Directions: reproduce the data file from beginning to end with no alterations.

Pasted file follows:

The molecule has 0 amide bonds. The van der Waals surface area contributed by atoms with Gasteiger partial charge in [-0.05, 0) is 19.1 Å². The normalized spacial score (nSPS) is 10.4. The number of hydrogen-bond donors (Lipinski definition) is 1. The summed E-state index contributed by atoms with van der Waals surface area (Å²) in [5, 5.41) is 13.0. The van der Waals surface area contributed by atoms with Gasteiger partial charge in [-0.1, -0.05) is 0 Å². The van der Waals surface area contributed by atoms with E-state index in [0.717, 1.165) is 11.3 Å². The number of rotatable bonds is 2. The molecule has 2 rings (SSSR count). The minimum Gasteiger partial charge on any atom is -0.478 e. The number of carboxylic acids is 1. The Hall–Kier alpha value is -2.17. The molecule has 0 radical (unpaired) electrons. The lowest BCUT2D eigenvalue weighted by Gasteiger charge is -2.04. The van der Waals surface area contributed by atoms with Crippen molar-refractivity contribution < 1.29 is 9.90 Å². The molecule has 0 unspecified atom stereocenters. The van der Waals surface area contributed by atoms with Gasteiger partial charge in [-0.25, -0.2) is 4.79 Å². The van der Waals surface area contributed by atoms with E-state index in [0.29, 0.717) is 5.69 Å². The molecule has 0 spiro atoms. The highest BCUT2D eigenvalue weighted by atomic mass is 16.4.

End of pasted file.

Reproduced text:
The molecule has 0 amide bonds. The van der Waals surface area contributed by atoms with Gasteiger partial charge in [-0.05, 0) is 19.1 Å². The normalized spacial score (nSPS) is 10.4. The number of hydrogen-bond donors (Lipinski definition) is 1. The summed E-state index contributed by atoms with van der Waals surface area (Å²) in [5, 5.41) is 13.0. The van der Waals surface area contributed by atoms with Gasteiger partial charge in [-0.1, -0.05) is 0 Å². The van der Waals surface area contributed by atoms with E-state index in [0.717, 1.165) is 11.3 Å². The number of rotatable bonds is 2. The molecule has 2 rings (SSSR count). The minimum Gasteiger partial charge on any atom is -0.478 e. The number of carboxylic acids is 1. The Hall–Kier alpha value is -2.17. The molecule has 0 radical (unpaired) electrons. The lowest BCUT2D eigenvalue weighted by Gasteiger charge is -2.04. The van der Waals surface area contributed by atoms with Crippen molar-refractivity contribution < 1.29 is 9.90 Å². The molecule has 0 unspecified atom stereocenters. The van der Waals surface area contributed by atoms with Gasteiger partial charge in [-0.25, -0.2) is 4.79 Å². The van der Waals surface area contributed by atoms with E-state index in [0.29, 0.717) is 5.69 Å². The molecule has 0 spiro atoms. The highest BCUT2D eigenvalue weighted by atomic mass is 16.4.